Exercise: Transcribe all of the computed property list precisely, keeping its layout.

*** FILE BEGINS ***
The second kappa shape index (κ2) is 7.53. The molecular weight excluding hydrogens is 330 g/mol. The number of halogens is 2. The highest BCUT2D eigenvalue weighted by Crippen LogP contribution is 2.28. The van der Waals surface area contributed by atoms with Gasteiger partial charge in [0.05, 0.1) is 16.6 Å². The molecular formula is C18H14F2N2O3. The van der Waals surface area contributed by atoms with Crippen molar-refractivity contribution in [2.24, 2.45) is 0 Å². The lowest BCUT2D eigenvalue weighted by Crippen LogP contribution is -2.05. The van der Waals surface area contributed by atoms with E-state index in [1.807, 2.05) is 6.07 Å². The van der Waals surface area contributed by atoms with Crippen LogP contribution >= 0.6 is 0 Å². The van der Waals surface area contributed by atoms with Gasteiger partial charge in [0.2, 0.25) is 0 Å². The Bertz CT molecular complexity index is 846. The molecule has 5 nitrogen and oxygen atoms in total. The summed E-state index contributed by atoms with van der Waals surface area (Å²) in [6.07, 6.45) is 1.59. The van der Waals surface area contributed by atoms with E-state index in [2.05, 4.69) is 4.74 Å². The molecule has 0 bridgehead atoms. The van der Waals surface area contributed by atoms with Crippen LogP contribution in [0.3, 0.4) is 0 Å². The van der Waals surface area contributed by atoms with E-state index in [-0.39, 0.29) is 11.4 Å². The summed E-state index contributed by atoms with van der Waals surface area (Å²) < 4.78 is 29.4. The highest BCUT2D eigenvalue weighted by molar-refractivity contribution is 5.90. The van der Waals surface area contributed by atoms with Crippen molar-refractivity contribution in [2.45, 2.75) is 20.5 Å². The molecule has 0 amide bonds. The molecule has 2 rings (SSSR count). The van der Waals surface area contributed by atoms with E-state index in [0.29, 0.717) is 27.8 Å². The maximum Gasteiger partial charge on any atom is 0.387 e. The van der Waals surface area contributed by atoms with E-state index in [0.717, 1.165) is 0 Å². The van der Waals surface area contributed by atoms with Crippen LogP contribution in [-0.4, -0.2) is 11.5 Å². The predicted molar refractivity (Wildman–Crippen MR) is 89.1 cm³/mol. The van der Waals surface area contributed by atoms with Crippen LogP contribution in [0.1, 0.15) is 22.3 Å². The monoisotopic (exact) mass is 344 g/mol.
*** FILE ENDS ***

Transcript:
The second kappa shape index (κ2) is 7.53. The molecular weight excluding hydrogens is 330 g/mol. The number of halogens is 2. The highest BCUT2D eigenvalue weighted by Crippen LogP contribution is 2.28. The van der Waals surface area contributed by atoms with Gasteiger partial charge in [0.05, 0.1) is 16.6 Å². The molecular formula is C18H14F2N2O3. The van der Waals surface area contributed by atoms with Crippen molar-refractivity contribution in [2.24, 2.45) is 0 Å². The lowest BCUT2D eigenvalue weighted by Crippen LogP contribution is -2.05. The van der Waals surface area contributed by atoms with E-state index in [1.807, 2.05) is 6.07 Å². The van der Waals surface area contributed by atoms with Crippen LogP contribution >= 0.6 is 0 Å². The van der Waals surface area contributed by atoms with Gasteiger partial charge in [0.2, 0.25) is 0 Å². The Bertz CT molecular complexity index is 846. The molecule has 5 nitrogen and oxygen atoms in total. The summed E-state index contributed by atoms with van der Waals surface area (Å²) in [6.07, 6.45) is 1.59. The van der Waals surface area contributed by atoms with E-state index in [2.05, 4.69) is 4.74 Å². The molecule has 0 bridgehead atoms. The van der Waals surface area contributed by atoms with Crippen LogP contribution in [0.3, 0.4) is 0 Å². The van der Waals surface area contributed by atoms with E-state index in [-0.39, 0.29) is 11.4 Å². The summed E-state index contributed by atoms with van der Waals surface area (Å²) < 4.78 is 29.4. The highest BCUT2D eigenvalue weighted by molar-refractivity contribution is 5.90. The van der Waals surface area contributed by atoms with Crippen molar-refractivity contribution in [2.45, 2.75) is 20.5 Å². The molecule has 0 amide bonds. The molecule has 2 rings (SSSR count). The van der Waals surface area contributed by atoms with E-state index in [0.29, 0.717) is 27.8 Å². The maximum Gasteiger partial charge on any atom is 0.387 e. The van der Waals surface area contributed by atoms with E-state index in [0.717, 1.165) is 0 Å². The van der Waals surface area contributed by atoms with Crippen LogP contribution in [-0.4, -0.2) is 11.5 Å². The predicted molar refractivity (Wildman–Crippen MR) is 89.1 cm³/mol. The van der Waals surface area contributed by atoms with Crippen LogP contribution in [0.1, 0.15) is 22.3 Å². The monoisotopic (exact) mass is 344 g/mol.